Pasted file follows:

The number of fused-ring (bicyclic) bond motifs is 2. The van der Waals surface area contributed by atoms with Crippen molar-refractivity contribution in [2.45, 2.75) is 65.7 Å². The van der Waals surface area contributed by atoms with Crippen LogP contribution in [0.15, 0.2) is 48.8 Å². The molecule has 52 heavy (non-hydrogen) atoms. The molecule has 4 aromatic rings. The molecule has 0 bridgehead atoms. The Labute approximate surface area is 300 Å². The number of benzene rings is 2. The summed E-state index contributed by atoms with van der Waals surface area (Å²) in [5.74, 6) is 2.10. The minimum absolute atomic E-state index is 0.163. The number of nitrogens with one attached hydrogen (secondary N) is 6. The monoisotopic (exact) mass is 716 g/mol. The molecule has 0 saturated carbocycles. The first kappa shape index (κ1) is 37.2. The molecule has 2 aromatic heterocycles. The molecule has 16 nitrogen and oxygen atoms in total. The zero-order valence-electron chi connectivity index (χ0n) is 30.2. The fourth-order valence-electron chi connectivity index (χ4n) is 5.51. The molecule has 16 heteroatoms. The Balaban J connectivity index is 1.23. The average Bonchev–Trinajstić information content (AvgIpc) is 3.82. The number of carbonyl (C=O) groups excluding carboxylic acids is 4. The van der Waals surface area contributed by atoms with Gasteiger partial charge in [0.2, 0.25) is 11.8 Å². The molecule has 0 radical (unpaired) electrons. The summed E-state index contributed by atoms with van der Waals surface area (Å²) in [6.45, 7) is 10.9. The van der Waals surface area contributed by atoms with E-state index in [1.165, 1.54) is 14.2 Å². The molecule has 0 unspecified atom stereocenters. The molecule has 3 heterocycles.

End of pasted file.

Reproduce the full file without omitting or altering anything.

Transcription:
The number of fused-ring (bicyclic) bond motifs is 2. The van der Waals surface area contributed by atoms with Crippen molar-refractivity contribution in [2.45, 2.75) is 65.7 Å². The van der Waals surface area contributed by atoms with Crippen LogP contribution in [0.15, 0.2) is 48.8 Å². The molecule has 52 heavy (non-hydrogen) atoms. The molecule has 4 aromatic rings. The molecule has 0 bridgehead atoms. The Labute approximate surface area is 300 Å². The number of benzene rings is 2. The summed E-state index contributed by atoms with van der Waals surface area (Å²) in [5.74, 6) is 2.10. The minimum absolute atomic E-state index is 0.163. The number of nitrogens with one attached hydrogen (secondary N) is 6. The monoisotopic (exact) mass is 716 g/mol. The molecule has 0 saturated carbocycles. The first kappa shape index (κ1) is 37.2. The molecule has 2 aromatic heterocycles. The molecule has 16 nitrogen and oxygen atoms in total. The zero-order valence-electron chi connectivity index (χ0n) is 30.2. The fourth-order valence-electron chi connectivity index (χ4n) is 5.51. The molecule has 16 heteroatoms. The Balaban J connectivity index is 1.23. The average Bonchev–Trinajstić information content (AvgIpc) is 3.82. The number of carbonyl (C=O) groups excluding carboxylic acids is 4. The van der Waals surface area contributed by atoms with Gasteiger partial charge in [0.2, 0.25) is 11.8 Å². The molecule has 0 radical (unpaired) electrons. The summed E-state index contributed by atoms with van der Waals surface area (Å²) in [6.45, 7) is 10.9. The van der Waals surface area contributed by atoms with E-state index in [1.165, 1.54) is 14.2 Å². The molecule has 0 unspecified atom stereocenters. The molecule has 3 heterocycles.